Senator questions whether Comcast is following NBC merger conditions
A U.S. senator has urged the U.S. Department of Justice and the U.S. Federal Communications Commission to investigate whether Comcast is violating conditions imposed in its early 2011 merger with NBCUniversal.
Senator Al Franken, a Minnesota Democrat, questioned whether Comcast’s recent decision to exempt its own Xfinity on demand service for the Microsoft Xbox 360 from its broadband data cap violates the merger conditions set by the DOJ.
“When the Obama administration signed off on Comcast's merger with NBCUniversal, it laid out a set of rules to prevent Comcast from squashing its competitors—including popular cable alternatives—and hurting consumers who have seen rapidly rising cable rates over the last several years,” Franken said in a statement. “If Comcast is violating the administration's orders, it should face significant penalties so consumers know they can count on the administration to protect it from anticompetitive conduct that could mean higher bills.”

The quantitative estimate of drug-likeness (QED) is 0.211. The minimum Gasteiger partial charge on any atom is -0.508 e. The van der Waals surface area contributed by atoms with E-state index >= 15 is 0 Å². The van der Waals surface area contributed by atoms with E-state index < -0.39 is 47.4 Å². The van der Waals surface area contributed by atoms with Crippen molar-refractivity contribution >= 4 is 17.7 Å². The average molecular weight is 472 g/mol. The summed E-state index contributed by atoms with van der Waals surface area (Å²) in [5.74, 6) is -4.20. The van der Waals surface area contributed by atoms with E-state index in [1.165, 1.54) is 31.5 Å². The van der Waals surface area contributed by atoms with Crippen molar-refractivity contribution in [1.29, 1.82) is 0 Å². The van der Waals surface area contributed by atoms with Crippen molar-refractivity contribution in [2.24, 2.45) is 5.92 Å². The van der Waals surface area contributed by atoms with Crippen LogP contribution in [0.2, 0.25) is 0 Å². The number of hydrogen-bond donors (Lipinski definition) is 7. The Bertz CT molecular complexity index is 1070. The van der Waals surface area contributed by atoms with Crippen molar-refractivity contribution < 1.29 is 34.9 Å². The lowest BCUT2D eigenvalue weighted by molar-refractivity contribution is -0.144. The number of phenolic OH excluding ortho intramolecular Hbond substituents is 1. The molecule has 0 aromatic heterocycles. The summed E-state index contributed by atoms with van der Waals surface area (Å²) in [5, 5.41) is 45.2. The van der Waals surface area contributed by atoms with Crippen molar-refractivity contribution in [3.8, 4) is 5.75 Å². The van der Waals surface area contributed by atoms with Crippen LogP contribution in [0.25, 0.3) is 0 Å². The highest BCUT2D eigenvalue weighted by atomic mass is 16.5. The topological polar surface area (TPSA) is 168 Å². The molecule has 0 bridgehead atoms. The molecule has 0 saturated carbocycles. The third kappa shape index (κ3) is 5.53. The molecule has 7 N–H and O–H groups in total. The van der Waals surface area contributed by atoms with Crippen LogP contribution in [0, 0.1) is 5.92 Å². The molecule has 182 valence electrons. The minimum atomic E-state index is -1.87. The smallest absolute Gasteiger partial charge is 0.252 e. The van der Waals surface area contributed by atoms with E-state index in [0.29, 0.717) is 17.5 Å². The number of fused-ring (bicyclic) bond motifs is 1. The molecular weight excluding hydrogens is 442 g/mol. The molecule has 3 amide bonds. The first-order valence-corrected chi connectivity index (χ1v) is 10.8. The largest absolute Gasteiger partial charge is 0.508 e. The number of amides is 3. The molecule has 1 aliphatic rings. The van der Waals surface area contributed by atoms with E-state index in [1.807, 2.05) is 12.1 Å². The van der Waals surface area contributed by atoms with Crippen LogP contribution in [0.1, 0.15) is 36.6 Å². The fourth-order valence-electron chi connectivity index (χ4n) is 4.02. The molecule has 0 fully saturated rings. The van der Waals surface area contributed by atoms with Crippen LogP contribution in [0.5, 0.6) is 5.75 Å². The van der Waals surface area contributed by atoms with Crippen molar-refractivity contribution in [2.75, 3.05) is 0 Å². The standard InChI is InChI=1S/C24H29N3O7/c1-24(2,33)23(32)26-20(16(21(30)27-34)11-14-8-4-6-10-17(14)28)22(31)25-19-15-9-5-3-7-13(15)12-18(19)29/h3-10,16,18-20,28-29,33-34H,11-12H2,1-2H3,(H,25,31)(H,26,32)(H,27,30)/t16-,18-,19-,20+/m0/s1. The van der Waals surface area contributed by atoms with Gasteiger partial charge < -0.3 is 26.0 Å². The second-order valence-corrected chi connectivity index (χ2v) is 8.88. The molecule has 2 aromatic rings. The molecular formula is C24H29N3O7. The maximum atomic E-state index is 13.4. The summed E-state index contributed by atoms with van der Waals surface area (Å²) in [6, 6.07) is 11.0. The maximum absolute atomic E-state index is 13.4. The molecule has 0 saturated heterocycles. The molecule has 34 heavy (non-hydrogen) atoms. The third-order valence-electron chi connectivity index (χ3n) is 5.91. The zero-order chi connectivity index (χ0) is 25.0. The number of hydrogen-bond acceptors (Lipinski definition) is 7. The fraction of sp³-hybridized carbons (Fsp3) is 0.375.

Franken also raised concerns that Comcast's 250GB-per-month data cap will limit online video competition.
“I was very dismayed to hear that Sony recently announced that it is reconsidering launching an Internet TV service because it is concerned that Comcast will impose data caps on its competitors' programming,” he wrote in a letter to the two agencies. “The conditions your agencies adopted were designed to foster innovation and encourage competitors like Sony to enter the online video market. If Comcast is able to impose restrictive data caps to the detriment of its competitors, I fear other companies like Sony will choose not to compete with Comcast.”
Franken also objected to Comcast’s refusal to put Bloomberg Television’s channel near other business news channels in its cable lineup. The FCC ruled last week that Comcast should carry Bloomberg TV in the same channel “neighborhood” as other business news channels.
Comcast played down Franken's concerns. Comcast is fully complying with—and “indeed exceeding”—the merger conditions, said Sena Fitzmaurice, the company's vice president of government communications.
Comcast's On Demand service is “indisputably” part of the company's cable TV service and not subject to the FCC's net neutrality rules, Fitzmaurice added in an email.
“We are not aware of anyone who has taken a contrary view,” she said. “When Comcast streams its own services over the open Internet, such streaming is subject to Comcast’s broadband Internet data usage standards. But the Xfinity app for the X-Box does not stream content over the open Internet.”
Grant Gross covers technology and telecom policy in the U.S. government for The IDG News Service. Follow Grant on Twitter at GrantGross. Grant's e-mail address is firstname.lastname@example.org.